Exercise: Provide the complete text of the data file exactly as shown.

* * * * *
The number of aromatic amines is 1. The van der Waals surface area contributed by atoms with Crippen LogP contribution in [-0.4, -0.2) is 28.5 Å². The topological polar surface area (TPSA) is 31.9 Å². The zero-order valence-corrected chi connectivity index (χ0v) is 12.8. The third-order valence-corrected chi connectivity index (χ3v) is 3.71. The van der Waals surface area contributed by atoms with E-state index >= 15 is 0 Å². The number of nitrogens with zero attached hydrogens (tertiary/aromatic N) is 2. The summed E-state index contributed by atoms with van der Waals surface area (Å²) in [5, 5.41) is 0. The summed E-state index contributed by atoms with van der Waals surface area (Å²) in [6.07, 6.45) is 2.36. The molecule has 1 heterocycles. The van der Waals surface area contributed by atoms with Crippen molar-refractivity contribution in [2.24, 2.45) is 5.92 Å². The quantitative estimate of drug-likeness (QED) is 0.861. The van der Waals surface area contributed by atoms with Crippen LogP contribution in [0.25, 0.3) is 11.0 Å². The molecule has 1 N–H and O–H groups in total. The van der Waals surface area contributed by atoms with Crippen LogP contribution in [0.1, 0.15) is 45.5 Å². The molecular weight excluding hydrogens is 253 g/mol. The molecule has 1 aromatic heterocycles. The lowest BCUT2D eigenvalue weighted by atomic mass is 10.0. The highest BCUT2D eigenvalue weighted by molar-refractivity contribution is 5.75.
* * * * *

The number of aromatic amines is 1. The van der Waals surface area contributed by atoms with Crippen LogP contribution in [-0.4, -0.2) is 28.5 Å². The topological polar surface area (TPSA) is 31.9 Å². The zero-order valence-corrected chi connectivity index (χ0v) is 12.8. The third-order valence-corrected chi connectivity index (χ3v) is 3.71. The van der Waals surface area contributed by atoms with E-state index >= 15 is 0 Å². The number of nitrogens with zero attached hydrogens (tertiary/aromatic N) is 2. The summed E-state index contributed by atoms with van der Waals surface area (Å²) in [5, 5.41) is 0. The summed E-state index contributed by atoms with van der Waals surface area (Å²) in [6.07, 6.45) is 2.36. The molecule has 1 heterocycles. The van der Waals surface area contributed by atoms with Crippen molar-refractivity contribution in [2.24, 2.45) is 5.92 Å². The quantitative estimate of drug-likeness (QED) is 0.861. The van der Waals surface area contributed by atoms with Crippen LogP contribution in [0.25, 0.3) is 11.0 Å². The molecule has 1 N–H and O–H groups in total. The van der Waals surface area contributed by atoms with Crippen LogP contribution in [0.1, 0.15) is 45.5 Å². The molecular weight excluding hydrogens is 253 g/mol. The molecule has 1 aromatic heterocycles. The lowest BCUT2D eigenvalue weighted by atomic mass is 10.0. The highest BCUT2D eigenvalue weighted by molar-refractivity contribution is 5.75.